Illinois has a “Castle Doctrine,” which recognizes your right to use force to protect your home from an unlawful attack or entry and also to defend your property and the property of family members. The castle doctrine limits this right to the home. This contrasts with “stand your ground laws” that exist in some states and have no such limitation.  If your home is attacked, you do not have a duty to retreat before using force to defend yourself, your family, your property and your home from danger.

However, you cannot use force in every situation.  If you used force that was likely to result in death or great bodily injury, one of the following must be true:

  1. Entry to your property was made in a violent or tumultuous manner, and you reasonably believed the use of force was necessary to prevent harm to you or others on your property; or
  2. You reasonably believed the use of force was necessary to prevent a felony from being committed on your property.

Forcible felonies include:

  • Murder
  • Rape, criminal sexual assault and predatory criminal sexual assault of a child
  • Burglary and robbery
  • Domestic violence
  • Kidnapping
  • Arson
  • Aggravated assault and battery.

So, you can argue self-defense only if you are reacting to another person’s unlawful conduct and/or trying to prevent a felony from being committed. Also, even though you may be acting in self-defense, you may use only the level of force that is “proportionate” to the threat of harm you face and that is necessary to prevent harm.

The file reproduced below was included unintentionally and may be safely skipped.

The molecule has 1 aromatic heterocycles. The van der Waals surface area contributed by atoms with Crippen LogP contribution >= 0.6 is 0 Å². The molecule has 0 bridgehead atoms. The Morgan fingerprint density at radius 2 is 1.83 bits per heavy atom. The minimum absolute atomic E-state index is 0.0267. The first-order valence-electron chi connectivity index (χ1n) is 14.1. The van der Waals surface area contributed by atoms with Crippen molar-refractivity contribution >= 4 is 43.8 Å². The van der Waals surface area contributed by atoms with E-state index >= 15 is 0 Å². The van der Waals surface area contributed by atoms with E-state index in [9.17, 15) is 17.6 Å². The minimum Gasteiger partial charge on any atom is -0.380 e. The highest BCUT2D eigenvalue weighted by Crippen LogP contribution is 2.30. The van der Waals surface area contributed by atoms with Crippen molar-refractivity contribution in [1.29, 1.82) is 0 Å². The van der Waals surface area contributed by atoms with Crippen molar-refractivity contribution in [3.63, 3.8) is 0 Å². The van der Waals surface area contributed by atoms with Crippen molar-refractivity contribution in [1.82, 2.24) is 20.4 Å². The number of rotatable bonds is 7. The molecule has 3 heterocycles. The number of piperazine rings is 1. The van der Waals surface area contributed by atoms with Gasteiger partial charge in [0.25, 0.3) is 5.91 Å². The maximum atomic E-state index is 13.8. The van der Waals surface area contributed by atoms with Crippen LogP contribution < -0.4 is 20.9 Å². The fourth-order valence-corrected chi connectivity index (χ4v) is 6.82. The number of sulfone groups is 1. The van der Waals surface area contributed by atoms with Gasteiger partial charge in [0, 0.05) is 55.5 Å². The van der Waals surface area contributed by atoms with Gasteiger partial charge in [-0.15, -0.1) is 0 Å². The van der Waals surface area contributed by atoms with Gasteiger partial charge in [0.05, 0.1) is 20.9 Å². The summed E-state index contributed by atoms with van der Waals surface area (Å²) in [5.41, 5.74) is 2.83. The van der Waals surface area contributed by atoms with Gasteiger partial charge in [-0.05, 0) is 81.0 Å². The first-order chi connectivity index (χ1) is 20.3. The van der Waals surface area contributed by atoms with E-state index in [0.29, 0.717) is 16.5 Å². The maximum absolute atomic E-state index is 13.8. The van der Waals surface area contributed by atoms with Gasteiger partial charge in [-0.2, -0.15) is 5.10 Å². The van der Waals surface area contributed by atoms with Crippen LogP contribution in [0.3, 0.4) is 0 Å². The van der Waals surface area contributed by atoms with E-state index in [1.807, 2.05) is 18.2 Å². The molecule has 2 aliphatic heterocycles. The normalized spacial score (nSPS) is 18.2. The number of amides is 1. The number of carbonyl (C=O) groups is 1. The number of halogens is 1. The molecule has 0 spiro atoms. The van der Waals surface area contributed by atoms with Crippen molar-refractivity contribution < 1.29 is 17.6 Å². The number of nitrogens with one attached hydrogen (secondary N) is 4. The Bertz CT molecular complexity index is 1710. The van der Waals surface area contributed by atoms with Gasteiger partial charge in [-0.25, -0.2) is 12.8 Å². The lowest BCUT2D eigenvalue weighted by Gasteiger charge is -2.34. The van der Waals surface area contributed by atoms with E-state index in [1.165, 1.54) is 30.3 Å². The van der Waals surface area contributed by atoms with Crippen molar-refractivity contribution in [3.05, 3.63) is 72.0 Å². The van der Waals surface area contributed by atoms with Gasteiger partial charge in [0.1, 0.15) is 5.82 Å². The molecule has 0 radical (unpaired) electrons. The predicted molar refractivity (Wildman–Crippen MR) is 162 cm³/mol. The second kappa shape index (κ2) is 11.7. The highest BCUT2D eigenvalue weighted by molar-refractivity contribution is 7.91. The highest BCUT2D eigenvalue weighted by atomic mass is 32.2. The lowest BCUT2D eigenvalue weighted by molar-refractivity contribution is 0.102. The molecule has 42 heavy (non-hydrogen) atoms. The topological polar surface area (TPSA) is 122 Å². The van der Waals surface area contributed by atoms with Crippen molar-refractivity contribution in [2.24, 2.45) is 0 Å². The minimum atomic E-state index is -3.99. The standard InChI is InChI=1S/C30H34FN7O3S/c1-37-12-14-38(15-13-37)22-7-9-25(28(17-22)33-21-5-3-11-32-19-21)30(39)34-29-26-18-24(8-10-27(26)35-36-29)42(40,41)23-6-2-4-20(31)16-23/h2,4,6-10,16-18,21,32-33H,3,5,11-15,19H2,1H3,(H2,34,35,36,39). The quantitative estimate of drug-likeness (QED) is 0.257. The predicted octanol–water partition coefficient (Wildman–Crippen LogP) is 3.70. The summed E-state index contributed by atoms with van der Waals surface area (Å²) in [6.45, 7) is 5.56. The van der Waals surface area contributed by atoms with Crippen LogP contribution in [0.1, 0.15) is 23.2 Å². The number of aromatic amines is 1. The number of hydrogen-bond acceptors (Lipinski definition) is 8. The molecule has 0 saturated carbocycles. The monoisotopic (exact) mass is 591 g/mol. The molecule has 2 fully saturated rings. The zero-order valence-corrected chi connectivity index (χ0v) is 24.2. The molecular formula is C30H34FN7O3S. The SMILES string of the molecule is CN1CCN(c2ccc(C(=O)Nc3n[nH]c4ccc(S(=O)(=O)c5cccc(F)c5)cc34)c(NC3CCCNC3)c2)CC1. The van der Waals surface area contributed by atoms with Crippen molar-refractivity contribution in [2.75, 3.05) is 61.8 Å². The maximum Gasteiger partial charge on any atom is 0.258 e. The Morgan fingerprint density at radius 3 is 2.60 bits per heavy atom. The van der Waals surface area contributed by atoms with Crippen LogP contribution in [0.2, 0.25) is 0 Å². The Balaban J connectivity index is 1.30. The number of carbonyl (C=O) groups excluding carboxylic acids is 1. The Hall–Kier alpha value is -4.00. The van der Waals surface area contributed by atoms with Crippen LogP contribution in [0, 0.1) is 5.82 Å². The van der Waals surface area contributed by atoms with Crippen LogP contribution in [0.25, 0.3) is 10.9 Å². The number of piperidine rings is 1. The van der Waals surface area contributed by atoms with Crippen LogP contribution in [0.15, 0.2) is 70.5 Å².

Using deadly force for protection may be justified if you were put in imminent danger and feared immediate and substantial bodily harm or death.

Put Your Trust In Us — Contact Wolfe & Stec, Ltd. for a Free Consultation.

If you or a loved one has been arrested and are faced with the possibility of going to jail for a situation you feel was in self-defense, you need the help of a criminal defense attorney to prove that your actions were valid.

The manslaughter and criminal defense lawyers at Wolfe & Stec, Ltd. are skilled trial lawyers who believe each case is unique, with its own set of circumstances. We know the judges and the court system and will aggressively explore every avenue for your defense.  We examine the facts, the individuals involved, and the evidence available, and work hand in hand with our clients throughout the criminal process to come up with an effective defense strategy. Our goal is always to minimize the negative impact of the situation and to focus on protecting your freedoms, liberties and rights.

We offer a free consultation, so contact us online or call our offices today.

Attorney Marc Wolfe

Marc Wolfe has been representing clients in criminal matters in Chicago and the entire State of Illinois for over 30 years. Mr. Wolfe has tried over 300 cases to verdict and represents clients facing investigation or prosecution for a broad range of state and federal criminal offenses, including murder, embezzlement, sexual abuse, drugs, marijuana and white collar crimes. [ Attorney Bio ]